Prof. Karyn KiserENGL 2310 World Literature Studies V6 Sp21725 March 2017The Theme of Being Civilized versus Uncivilized: The Epic of Gilgamesh and The TempestWithin literary theory of postcolonial analysis there is dichotomy of civilized versus uncivilized, the symbolism of characters is defined by their actions. When reading, this theme cannot be made clear at face value. The actions of characters show the author’s view of civilized set against being uncivilized.
The theme of being civilized or not, is worthy of investigating in literature because cultural rules have changed. Creating “civilization” has greatly affected those rules. Experiencing literature about cultures becoming civilized at different time periods makes it easy for a reader to follow a paper trail pertaining to such changes. Literature that has been written and passed down during these times forms our daily lives.
What has been written is present in our laws, religion, news, and perhaps our own family history. Literature, teamed with history, has told us that even though creating a “civilization” has proffered advances to those at the receiving end, becoming civilized has realistically enslaved and/or wiped out the uncivilized. This is as if to imply that existing as uncivilized is wrong or immoral.
In literature, the spectrum of being civilized to uncivilized can persuade the reader to have a biased view of a character. This is evident when terms like “savage” and “barbaric” are used to describe characters implying that the civilized character is the champion thereby “saving” the “other”. When applying postcolonial analysis to a lens of civilized versus uncivilized, it is important to remain objective to labels and see each connotation as an instrument of depth to each character or group that is being labeled.
A reading should be a lesson in assessment and not prejudice. Otherwise, this provides an undue image of the “savages” as unworthy as well as permits ideas of inequality ? supporting dominance and control. A reader should understand how and why each character feels and acts the way they do based on the lens of being civilized. In the texts analyzed, The Epic of Gilgamesh and The Tempest, the characters put aside the guise of being civilized defeat savagery with savagery.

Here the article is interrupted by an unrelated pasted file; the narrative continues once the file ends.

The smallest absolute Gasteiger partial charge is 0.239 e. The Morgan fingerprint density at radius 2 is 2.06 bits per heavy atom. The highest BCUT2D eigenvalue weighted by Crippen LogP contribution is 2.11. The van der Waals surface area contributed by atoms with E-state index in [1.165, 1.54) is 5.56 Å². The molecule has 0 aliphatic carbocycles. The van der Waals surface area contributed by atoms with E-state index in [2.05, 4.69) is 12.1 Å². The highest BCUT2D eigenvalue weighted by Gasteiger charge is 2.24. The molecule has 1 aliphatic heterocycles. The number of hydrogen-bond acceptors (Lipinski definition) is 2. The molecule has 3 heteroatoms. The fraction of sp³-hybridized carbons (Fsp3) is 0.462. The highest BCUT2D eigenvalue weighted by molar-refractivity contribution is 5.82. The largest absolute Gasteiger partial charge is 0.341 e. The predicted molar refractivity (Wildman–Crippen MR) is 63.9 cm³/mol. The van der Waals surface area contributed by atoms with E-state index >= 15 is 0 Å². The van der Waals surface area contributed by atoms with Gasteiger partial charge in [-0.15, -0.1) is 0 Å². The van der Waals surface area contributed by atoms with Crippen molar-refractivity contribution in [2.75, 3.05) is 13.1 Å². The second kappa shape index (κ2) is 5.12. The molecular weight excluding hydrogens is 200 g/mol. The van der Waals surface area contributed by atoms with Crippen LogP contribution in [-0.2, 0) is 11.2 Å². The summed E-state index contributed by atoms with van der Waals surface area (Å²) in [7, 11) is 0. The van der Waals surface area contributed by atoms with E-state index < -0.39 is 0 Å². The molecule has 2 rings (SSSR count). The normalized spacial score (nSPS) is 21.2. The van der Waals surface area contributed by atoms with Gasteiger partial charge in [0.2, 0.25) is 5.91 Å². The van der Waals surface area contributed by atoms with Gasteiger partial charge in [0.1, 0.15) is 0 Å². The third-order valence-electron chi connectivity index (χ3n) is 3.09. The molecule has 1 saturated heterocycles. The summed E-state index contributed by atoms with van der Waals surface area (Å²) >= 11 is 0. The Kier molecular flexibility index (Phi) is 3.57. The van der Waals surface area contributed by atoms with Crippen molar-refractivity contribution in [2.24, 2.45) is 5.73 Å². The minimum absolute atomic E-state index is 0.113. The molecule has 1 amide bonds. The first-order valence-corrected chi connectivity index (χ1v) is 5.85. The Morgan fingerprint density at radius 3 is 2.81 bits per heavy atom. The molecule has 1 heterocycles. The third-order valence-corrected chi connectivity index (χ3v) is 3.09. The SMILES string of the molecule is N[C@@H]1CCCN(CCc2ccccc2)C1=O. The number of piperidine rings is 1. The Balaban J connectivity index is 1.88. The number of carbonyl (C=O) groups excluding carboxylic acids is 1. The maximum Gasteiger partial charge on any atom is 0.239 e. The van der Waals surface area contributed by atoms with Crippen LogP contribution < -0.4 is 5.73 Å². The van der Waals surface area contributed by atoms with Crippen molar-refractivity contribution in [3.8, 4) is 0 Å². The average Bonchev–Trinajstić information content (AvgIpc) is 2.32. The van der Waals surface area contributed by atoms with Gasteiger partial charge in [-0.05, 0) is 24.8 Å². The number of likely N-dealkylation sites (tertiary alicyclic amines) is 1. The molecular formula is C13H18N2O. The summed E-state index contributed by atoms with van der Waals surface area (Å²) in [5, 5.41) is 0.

In The Epic of Gilgamesh, Enkidu is introduced as a lovable savage. He is a friend to animals and nature. This initial depiction of Enkidu is a hairy creature that is perfectly content with being an enemy of civilization. After he is tamed by a well-intended prostitute, he is fully transformed into human and defeats a wild bull in the city, going against his true nature as a friend to animals. This garners a friendship with King Gilgamesh. Enkidu follows his friend into a fatal encounter with a true savage beast.
The animal nature that was once a sense of normalcy to Enkidu is now reinstated. His fear heeds warnings that were intuitive having come from the animal world. It is here that the cost of becoming human is ultimately a tragic sacrifice of himself. The reader will understand that the journey to a civilized self leads him directly back into savagery when going into the territory of a monster to bring back civilization.Gilgamesh’s birthright is opulence and knows nothing of living as a savage would.
It should be understood that he is in desperate need of an adversary to take him down a notch because of his genuine callous nature. The initial judgement that Gilgamesh was the true savage is reasonable because he was known for being a brute and a bully. This character will yield to civilization during his period of knowing and losing Enkidu, a savage. As their friendship thrives, Gilgamesh gradually becomes open to love and acceptance of his friend. This is a sharp contrast to his initial nature. During his search for eternal life, Gilgamesh lands right in the thick of being a savage himself. The text “And dressed again in the dark pelts he had come so far in” clearly shows how he is no longer a slave to luxury or comfort.
(Page 65) His transformation has now made him a representative of the uncivilized world. On his journey from exemplary bad-boy, to scared straight, to cautious wall inspector, the character of Gilgamesh required the guidance of his savage friend to defeat his own savagery.